Leaving North Korea brought back distinct memories of dread. Our little group had had a perfectly normal time there - if a weekend in a fenced-off hard-currency resort, where everything is just so, can be called normal. But it was the departure that made us realize how eager we were to get away, yet how uneasily iffy it might be. It was like the unavoidable anxiety that used to accompany my exits from Moscow, where I was once posted and where it seemed as though you never quite knew whether the airport guards and functionaries and metal gates would make way for you this time, as you sought to get onto a westbound plane.
Our North Korean fantasy retreat was at a legendary place called Mount Kumgang. The spot is beautiful, with mountain trails and an astonishingly serene lake, surrounded by low pines. Natural springs feed a hot-water spa. Thrillingly patriotic music calls out to you from loudspeakers.
Nature is enjoyed on schedule. When our group - 12 American editors on a tour organized by the International Reporting Project at the Johns Hopkins School of Advanced International Studies - was ready for the stroll around the lake, we had to be at our bus at 2 o'clock. Dozens of other buses departed for the lake at the same time, and hundreds of nature-lovers hiked its shore together. By 3:30 sharp, we were all back at our buses for the 10-minute ride to the hotel.
The same thing the next day for our mountain tour. Along the green fence that separates the resort - run by the Hyundai Asan corporation of South Korea - from the villages and fields of the real Democratic People's Republic of Korea stands a soldier every 50 yards or so. Signs in Korean (as most of the tourists are South Koreans) warn against "provoking" any North Koreans who might be encountered. We had been told not to point at anyone or anything, which becomes very hard not to do once you're thinking about not doing it.
North and South Korea are engaged in an odd romance these days. The South has had a policy of trying to carefully bring the North out of its shell, without giving offense. The regime in the North acts as though it just might be interested in going along. The result is that corporate and political leaders in the South have refrained from criticizing the North, or noticing dissidents - though that will change, maybe not dramatically, with the new more conservative South Korean president, Lee Myung Bak.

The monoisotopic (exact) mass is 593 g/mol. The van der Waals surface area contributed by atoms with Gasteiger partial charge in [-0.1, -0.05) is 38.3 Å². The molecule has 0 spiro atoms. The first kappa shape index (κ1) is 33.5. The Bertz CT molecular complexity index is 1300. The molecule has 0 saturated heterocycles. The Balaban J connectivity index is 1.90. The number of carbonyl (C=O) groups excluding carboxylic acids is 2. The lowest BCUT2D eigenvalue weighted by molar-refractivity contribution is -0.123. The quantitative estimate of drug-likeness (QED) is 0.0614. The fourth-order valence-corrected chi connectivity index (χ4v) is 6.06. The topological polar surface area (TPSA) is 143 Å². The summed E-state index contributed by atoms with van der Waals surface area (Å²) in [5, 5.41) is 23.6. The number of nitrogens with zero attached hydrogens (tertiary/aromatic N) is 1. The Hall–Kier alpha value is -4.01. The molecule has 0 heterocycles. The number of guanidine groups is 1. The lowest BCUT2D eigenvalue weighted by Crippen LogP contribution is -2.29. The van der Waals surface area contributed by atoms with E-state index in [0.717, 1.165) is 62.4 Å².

It's not North Korean border guards but Hyundai Asan employees who check to make sure you're not bringing anything subversive (such as a video camera or a newspaper) to Mount Kumgang. To the west, a large industrial park ostensibly exposes local workers to global corporate ways, but it also provides a lot of very cheap labor to the South Korean companies that have set up there.
After the trip to the lake, we had a "traditional" North Korean feast- the sort of spread that might have been provided to visiting journalists anywhere in the old Soviet world, where they were treated with elaborate courtesy and as much scenic and gustatory and alcoholic distraction as possible, to keep them from getting too nosy. In this case, we had fried fish flattened as if with a sledgehammer, to be eaten bones and all, and pieces of wild boar cooked on tabletop grills that quickly filled our private dining room with greasy smoke.
Afterward we chitchatted a little with two of the women who worked there; plenty of topics had already been explained to us as off-limits (that is, too provocative). They must have enjoyed some privilege to get work at the resort; they clearly were not the brainwashed automatons that caricature would suggest. The conversation (through our own interpreter) trailed off when a middle-aged man in a Mao jacket sat down at one of the nearby tables.
We were given a time slot for crossing the border back to the South. We left in a convoy of buses, but then one of our party realized he had left his passport in his room. This was very serious business, for all concerned; the border was closing soon and our two-day visas were expiring. Worried messages were relayed by walkie-talkie, and finally an official car picked up our colleague and roared back to the hotel. He found the passport, and off we raced to the border. Soldiers stood on granite outcroppings, and in the middle of fields, as we went by. We made it in time.
Once in the South, we headed to a place called Naksan Beach, crowded with modest hotels looking out over the surf, and had lunch at Naksan Sashimi Place No. 5. We had sea urchin roe and abalone porridge and seaweed soup. The sashimi was from a bream, fished out of a tank and expertly filleted; it was presented to us on a platter, the head and tail intact, still connected to the skeleton, the pieces of flesh arranged artfully along the ribs. The gills were still breathing, the tail still flinching, though nothing but bones and a spinal cord lay between them.
The restaurant was crowded and informal and lively. South Koreans' belief in engaging the North is predicated on the expectation that some day it, too, will be raucous and easy-going as a result. Maybe they're right, though the difference between engaging and enabling is hard to discern at times. The resort at Mount Kumgang is a big success, and we were thrilled to get away from it.